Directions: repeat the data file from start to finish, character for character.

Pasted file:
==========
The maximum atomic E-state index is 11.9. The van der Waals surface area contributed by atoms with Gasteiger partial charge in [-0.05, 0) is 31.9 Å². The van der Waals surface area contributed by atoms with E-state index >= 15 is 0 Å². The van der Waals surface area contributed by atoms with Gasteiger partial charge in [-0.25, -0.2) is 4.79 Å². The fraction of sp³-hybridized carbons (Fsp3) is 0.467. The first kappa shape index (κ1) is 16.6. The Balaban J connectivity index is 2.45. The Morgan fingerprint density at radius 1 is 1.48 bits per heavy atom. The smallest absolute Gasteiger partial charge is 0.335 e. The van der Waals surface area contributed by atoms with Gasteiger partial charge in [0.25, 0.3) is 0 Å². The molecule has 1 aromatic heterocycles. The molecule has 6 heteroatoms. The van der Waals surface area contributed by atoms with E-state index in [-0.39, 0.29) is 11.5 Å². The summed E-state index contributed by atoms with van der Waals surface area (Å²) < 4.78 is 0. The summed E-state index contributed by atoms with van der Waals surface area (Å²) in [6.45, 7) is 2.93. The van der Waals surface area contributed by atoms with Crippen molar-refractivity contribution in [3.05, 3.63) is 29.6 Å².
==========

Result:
The maximum atomic E-state index is 11.9. The van der Waals surface area contributed by atoms with Gasteiger partial charge in [-0.05, 0) is 31.9 Å². The van der Waals surface area contributed by atoms with E-state index >= 15 is 0 Å². The van der Waals surface area contributed by atoms with Gasteiger partial charge in [-0.25, -0.2) is 4.79 Å². The fraction of sp³-hybridized carbons (Fsp3) is 0.467. The first kappa shape index (κ1) is 16.6. The Balaban J connectivity index is 2.45. The Morgan fingerprint density at radius 1 is 1.48 bits per heavy atom. The smallest absolute Gasteiger partial charge is 0.335 e. The van der Waals surface area contributed by atoms with Gasteiger partial charge in [0.25, 0.3) is 0 Å². The molecule has 1 aromatic heterocycles. The molecule has 6 heteroatoms. The van der Waals surface area contributed by atoms with E-state index in [-0.39, 0.29) is 11.5 Å². The summed E-state index contributed by atoms with van der Waals surface area (Å²) < 4.78 is 0. The summed E-state index contributed by atoms with van der Waals surface area (Å²) in [6.45, 7) is 2.93. The van der Waals surface area contributed by atoms with Crippen molar-refractivity contribution in [3.05, 3.63) is 29.6 Å².